'Gray Market' Dispensaries Find An Unlikely Ally In A Federal Court Judge

The historic decision in the Allard case was a huge win for Canadian medical marijuana patients. And it may set the stage for the next big fight and hopefully another win for patients - the legalization and regulation of storefront dispensaries that are popular (and controversial) across the country. And they seem to have a champion in the judge who decided the Allard case - Michael Phelan.

On Feb. 24, Federal Court Justice Phelan ruled that the Canadian government's ban on growing medical marijuana at home infringed on the Charter rights of patients. The government now has six months to fix the law so that patients can grow marijuana at home for personal use.

The ruling also stoked support for the country's "gray market dispensaries" located at street level across the country. According to Canada's current medical marijuana laws, the only legal way for patients to buy cannabis is through a mail-order system with growers licensed by Health Canada. In 2015, police across the country enforced the law by raiding dispensaries in Halifax, Saskatoon, Nanaimo and elsewhere.

420mls.com

While authorities are legally empowered to do so, various activists and advocates have called for an end to the raids. They argue that many dispensaries offer safe, accessible spaces where patients can get in-person advice on strains, using devices like vaporizers and other aspects of their medicine.

The dispensaries gained even more support from the judge in the Allard case. Justice Phelan wrote,

"Although dispensaries were not a focus of the parties' submissions, I find Ms. Shaw's evidence [as a representative of the dispensaries] to be extremely important as dispensaries are at the heart of cannabis access," Justice Phelan, Reasons for Judgment (February 2016).

Phelan concluded that the number of dispensaries has grown over the years in part to address a need for patients created by the the nation's medical marijuana laws.

"Although not legal under any past or previous medical marihuana regulations," Phelan wrote, "current trends in dispensary growth suggest a connection between the restrictions to access under the MMPR and the need for patients to obtain their medical marihuana from illicit sources."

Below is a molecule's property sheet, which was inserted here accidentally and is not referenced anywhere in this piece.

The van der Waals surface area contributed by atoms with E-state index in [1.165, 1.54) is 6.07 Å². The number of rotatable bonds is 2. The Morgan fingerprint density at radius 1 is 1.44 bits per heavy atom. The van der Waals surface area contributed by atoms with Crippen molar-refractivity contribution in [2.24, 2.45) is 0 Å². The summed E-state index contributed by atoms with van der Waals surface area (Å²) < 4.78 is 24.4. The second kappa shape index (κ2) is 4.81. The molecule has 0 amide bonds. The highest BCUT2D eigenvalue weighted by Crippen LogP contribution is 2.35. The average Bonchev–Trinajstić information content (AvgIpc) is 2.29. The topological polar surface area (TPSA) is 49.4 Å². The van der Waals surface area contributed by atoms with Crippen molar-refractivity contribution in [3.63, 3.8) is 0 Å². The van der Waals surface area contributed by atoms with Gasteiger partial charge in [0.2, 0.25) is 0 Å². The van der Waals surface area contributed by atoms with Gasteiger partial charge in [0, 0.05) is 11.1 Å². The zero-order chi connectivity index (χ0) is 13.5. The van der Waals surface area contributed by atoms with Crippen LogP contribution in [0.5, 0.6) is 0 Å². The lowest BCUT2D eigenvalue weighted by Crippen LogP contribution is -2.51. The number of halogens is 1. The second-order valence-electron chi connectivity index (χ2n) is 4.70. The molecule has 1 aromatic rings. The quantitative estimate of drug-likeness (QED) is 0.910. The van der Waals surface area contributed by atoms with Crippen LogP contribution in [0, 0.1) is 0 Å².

That opinion could make an immediate difference. To get a take on Phelan's comments, we contacted Kirk Tousaw - one of the lawyers for the plaintiffs in the Allard case. We asked him if the government could license and regulate the dispensaries while modifying the country's marijuana laws to allow patients to grow at home.

"It is open for them to do that," Tousaw explained. "I certainly urge them to take this opportunity to listen to people in the medical cannabis industry - and I don't mean just the licensed producers - and to learn some lessons about the way people want to access cannabis, the way growers have been producing quality cannabis in this country, and to draft a policy that is inclusive instead of exclusive."

Moreover, Tousaw hopes that the government will take this opportunity to begin a dialogue about cannabis instead of fighting with patients, dispensaries and others in the courts repeatedly:

"I'd like to open up a dialogue with the government," said Tousaw. "Because in the past, governments - particularly the Harper government - were reluctant to talk to people like me about these issues so that we can actually have a system in this country that benefits all Canadians and will work in the long term. I've been litigating these cases for a long time. And I'd much prefer if we didn't have to fight for patients rights over and over again....I'd prefer to sit down at the table with policymakers and come up with a solution that doesn't involve constant fighting in the courts."

h/t CBC

Latest.

John Sinclair is one of the lesser-known people in cannabis culture, but he’s a very important figure, particularly for anti-prohibition activists. Sinclair is a native of Flint, Michigan, far from the hippie epicenters in California or the Warhol scene of the Big Apple. The scene in Michigan was grittier and more blue collar.